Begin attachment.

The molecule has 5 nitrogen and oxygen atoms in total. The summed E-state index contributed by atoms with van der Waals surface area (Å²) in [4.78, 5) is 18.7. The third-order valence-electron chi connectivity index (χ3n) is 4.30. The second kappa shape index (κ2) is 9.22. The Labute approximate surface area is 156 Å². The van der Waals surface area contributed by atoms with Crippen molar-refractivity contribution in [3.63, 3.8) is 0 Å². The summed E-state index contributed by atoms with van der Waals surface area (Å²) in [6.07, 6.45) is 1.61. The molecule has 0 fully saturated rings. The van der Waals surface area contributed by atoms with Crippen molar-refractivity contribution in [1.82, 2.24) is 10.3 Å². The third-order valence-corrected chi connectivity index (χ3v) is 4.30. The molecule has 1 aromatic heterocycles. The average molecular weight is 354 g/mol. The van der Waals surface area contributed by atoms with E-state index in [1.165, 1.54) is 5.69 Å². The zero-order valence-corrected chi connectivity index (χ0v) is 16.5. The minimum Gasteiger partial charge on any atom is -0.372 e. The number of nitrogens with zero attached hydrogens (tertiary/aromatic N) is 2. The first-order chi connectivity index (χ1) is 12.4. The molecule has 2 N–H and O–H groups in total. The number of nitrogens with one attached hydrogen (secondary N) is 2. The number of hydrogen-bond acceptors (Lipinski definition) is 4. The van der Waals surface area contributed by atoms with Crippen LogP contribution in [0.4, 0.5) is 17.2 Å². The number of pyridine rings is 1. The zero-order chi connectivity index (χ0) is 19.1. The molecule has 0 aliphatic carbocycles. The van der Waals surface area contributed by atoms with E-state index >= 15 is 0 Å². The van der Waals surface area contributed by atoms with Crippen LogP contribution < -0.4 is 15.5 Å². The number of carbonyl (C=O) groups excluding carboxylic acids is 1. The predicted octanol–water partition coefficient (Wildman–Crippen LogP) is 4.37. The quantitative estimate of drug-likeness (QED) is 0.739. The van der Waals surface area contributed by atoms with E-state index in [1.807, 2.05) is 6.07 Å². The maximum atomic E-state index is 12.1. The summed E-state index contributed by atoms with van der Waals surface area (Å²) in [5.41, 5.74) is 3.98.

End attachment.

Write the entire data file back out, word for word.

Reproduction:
The molecule has 5 nitrogen and oxygen atoms in total. The summed E-state index contributed by atoms with van der Waals surface area (Å²) in [4.78, 5) is 18.7. The third-order valence-electron chi connectivity index (χ3n) is 4.30. The second kappa shape index (κ2) is 9.22. The Labute approximate surface area is 156 Å². The van der Waals surface area contributed by atoms with Crippen molar-refractivity contribution in [3.63, 3.8) is 0 Å². The summed E-state index contributed by atoms with van der Waals surface area (Å²) in [6.07, 6.45) is 1.61. The molecule has 0 fully saturated rings. The van der Waals surface area contributed by atoms with Crippen molar-refractivity contribution in [1.82, 2.24) is 10.3 Å². The third-order valence-corrected chi connectivity index (χ3v) is 4.30. The molecule has 1 aromatic heterocycles. The average molecular weight is 354 g/mol. The van der Waals surface area contributed by atoms with E-state index in [1.165, 1.54) is 5.69 Å². The zero-order valence-corrected chi connectivity index (χ0v) is 16.5. The minimum Gasteiger partial charge on any atom is -0.372 e. The number of nitrogens with zero attached hydrogens (tertiary/aromatic N) is 2. The first-order chi connectivity index (χ1) is 12.4. The molecule has 2 N–H and O–H groups in total. The number of nitrogens with one attached hydrogen (secondary N) is 2. The number of hydrogen-bond acceptors (Lipinski definition) is 4. The van der Waals surface area contributed by atoms with Crippen LogP contribution in [0.4, 0.5) is 17.2 Å². The number of pyridine rings is 1. The zero-order chi connectivity index (χ0) is 19.1. The molecule has 0 aliphatic carbocycles. The van der Waals surface area contributed by atoms with E-state index >= 15 is 0 Å². The van der Waals surface area contributed by atoms with Crippen LogP contribution < -0.4 is 15.5 Å². The number of carbonyl (C=O) groups excluding carboxylic acids is 1. The predicted octanol–water partition coefficient (Wildman–Crippen LogP) is 4.37. The quantitative estimate of drug-likeness (QED) is 0.739. The van der Waals surface area contributed by atoms with E-state index in [1.807, 2.05) is 6.07 Å². The maximum atomic E-state index is 12.1. The summed E-state index contributed by atoms with van der Waals surface area (Å²) in [5.41, 5.74) is 3.98.